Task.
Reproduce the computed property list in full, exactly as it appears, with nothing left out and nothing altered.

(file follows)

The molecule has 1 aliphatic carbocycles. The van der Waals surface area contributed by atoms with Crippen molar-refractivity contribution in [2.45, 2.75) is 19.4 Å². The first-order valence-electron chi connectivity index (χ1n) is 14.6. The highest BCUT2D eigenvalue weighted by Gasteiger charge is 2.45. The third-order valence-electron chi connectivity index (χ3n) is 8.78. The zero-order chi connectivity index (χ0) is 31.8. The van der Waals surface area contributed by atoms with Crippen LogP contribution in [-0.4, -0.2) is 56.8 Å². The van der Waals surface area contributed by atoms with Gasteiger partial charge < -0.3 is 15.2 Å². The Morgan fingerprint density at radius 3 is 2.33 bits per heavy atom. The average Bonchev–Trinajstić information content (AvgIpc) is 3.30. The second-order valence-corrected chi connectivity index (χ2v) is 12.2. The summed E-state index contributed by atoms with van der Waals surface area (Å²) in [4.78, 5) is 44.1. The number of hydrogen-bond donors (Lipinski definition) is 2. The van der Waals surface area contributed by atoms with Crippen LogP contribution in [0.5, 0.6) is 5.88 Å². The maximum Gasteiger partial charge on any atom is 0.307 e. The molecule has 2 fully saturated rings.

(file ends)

The molecule has 1 aliphatic carbocycles. The van der Waals surface area contributed by atoms with Crippen molar-refractivity contribution in [2.45, 2.75) is 19.4 Å². The first-order valence-electron chi connectivity index (χ1n) is 14.6. The highest BCUT2D eigenvalue weighted by Gasteiger charge is 2.45. The third-order valence-electron chi connectivity index (χ3n) is 8.78. The zero-order chi connectivity index (χ0) is 31.8. The van der Waals surface area contributed by atoms with Crippen LogP contribution in [-0.4, -0.2) is 56.8 Å². The van der Waals surface area contributed by atoms with Gasteiger partial charge < -0.3 is 15.2 Å². The Morgan fingerprint density at radius 3 is 2.33 bits per heavy atom. The average Bonchev–Trinajstić information content (AvgIpc) is 3.30. The second-order valence-corrected chi connectivity index (χ2v) is 12.2. The summed E-state index contributed by atoms with van der Waals surface area (Å²) in [4.78, 5) is 44.1. The number of hydrogen-bond donors (Lipinski definition) is 2. The van der Waals surface area contributed by atoms with Crippen LogP contribution in [0.5, 0.6) is 5.88 Å². The maximum Gasteiger partial charge on any atom is 0.307 e. The molecule has 2 fully saturated rings.